Deep Brain Stimulation Shows Promise in Treating Depression

A cutting-edge surgery may alleviate debilitating symptoms.

For 17 years, Vito Randazzo suffered from chronic depression and debilitating suicidal thoughts that kept him from working as a contractor in his dad’s business, and led him to withdraw from his wife and children.

He says he tried every conceivable medication and treatment — from antidepressant medications and behavioral therapy to 60 rounds of electroconvulsive therapy and ketamine infusions, a treatment that provides short-term relief by putting the patient into a semiconscious state.

Nothing helped.

“As a family we were in survival mode,” says Vito, a Long Island native. “Doctors were telling us there were no treatments left to try.”

That was until two years ago, when he heard about deep brain stimulation (DBS), a procedure that uses electrical currents to correct abnormal brain signals caused by certain diseases and disorders. At NewYork-Presbyterian/Columbia University Irving Medical Center, neurosurgeon Dr. Sameer Sheth had been regularly using DBS to treat patients with Parkinson’s disease. He was interested in applying DBS for the treatment of other chronic neuropathic and psychiatric ailments, like depression.

Although the Food and Drug Administration approved the procedure for essential tremor in 1997 and Parkinson’s disease in 2002, it remains under investigation for depression. But Vito was willing to try anything.

Dr. Sameer Sheth

“At this point, I had no life,” he says. “I was apprehensive that DBS was going to work, but the thought never crossed my mind not to try it.”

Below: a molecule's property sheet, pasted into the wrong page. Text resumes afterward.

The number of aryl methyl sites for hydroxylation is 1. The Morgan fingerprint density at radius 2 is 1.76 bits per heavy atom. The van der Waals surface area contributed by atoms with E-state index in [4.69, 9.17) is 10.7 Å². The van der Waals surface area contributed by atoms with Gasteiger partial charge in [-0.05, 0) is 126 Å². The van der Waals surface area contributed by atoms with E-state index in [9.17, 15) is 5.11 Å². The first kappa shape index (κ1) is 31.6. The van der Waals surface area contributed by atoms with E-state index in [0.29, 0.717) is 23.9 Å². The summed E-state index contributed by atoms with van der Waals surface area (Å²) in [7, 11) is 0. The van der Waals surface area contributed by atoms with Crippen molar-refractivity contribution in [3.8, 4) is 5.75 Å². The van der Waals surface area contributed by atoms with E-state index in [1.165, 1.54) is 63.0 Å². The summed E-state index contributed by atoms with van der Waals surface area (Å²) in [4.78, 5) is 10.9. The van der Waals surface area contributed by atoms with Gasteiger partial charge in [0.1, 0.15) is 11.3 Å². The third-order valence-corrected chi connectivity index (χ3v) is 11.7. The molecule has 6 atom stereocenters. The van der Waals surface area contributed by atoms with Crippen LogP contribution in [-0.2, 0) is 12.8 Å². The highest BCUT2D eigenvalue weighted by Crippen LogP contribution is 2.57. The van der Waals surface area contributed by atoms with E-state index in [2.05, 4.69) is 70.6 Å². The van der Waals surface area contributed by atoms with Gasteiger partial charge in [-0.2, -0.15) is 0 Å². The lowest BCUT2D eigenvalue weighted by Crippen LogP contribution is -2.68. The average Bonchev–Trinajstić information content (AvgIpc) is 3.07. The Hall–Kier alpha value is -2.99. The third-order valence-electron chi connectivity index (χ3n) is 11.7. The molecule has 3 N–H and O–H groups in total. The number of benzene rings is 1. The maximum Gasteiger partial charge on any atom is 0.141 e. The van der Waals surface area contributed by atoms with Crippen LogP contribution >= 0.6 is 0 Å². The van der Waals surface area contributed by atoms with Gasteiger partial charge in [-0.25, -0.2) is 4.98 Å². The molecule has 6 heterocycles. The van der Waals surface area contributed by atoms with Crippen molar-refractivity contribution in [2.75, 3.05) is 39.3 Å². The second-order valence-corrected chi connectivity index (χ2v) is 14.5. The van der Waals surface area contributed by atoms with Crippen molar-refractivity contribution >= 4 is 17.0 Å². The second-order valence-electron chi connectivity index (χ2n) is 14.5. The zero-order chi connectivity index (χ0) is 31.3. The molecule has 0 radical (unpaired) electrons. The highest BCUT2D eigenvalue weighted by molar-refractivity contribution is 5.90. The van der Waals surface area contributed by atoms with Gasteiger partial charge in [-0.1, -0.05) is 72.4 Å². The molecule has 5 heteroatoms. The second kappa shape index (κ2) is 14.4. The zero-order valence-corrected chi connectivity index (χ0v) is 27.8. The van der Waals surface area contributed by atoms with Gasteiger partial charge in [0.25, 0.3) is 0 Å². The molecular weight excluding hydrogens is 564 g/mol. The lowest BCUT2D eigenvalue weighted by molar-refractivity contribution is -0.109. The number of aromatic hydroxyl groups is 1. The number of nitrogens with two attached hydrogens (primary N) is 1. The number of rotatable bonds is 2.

Vito connected with Dr. Sheth in 2015 and became his first patient to undergo DBS surgery for depression in 2016. “When you’re at the end of your rope, it’s a real challenge to be patient,” says Vito. “There were multiple MRIs, and meetings and testing with various doctors in order to determine whether I was a candidate.”

The procedure consists of inserting two thin electrodes into a specific target inside the brain. The electrodes run under the skin and down the side of the neck. They are connected to a pacemaker-like battery that is placed under the skin in the upper chest. The target for the electrodes within the brain depends on the disorder being treated. For example, they would go in movement-related circuits for movement disorders like Parkinson’s disease, and in mood-related circuits for mood disorders like depression.

“Moreover,” says Dr. Sheth, “even for two patients with depression, the target would still be individualized based on that patient’s anatomy.”

The system runs on battery power, using an external device held up to the skin, which sends continuous stimulation to the brain. This therapy seeks to dampen the abnormal rhythms associated with the disorder, thereby restoring the natural rhythms within the affected brain circuits.

The extent of the relief varies by individual.

“Rarely is it a complete cure,” says Dr. Sheth. “Patients typically still have to work hard to fight through the depression, but this may enable them to do it successfully for the first time.”

DBS is also showing some promise as a potential treatment for other conditions. A February 2017 study published in the The Lancet Psychiatry medical journal suggests that DBS might help improve mood and anxiety and promote weight gain in those who have anorexia. Meanwhile, Dr. Sheth is also working to solve the puzzle of schizophrenia from this angle and is part of a group of NewYork-Presbyterian neurologists and psychiatrists who are developing a DBS program for obsessive-compulsive disorder, Tourette’s syndrome, autism, and other disorders.

“Patients typically still have to work hard to fight the depression, but this may enable them to do it successfully for the first time.”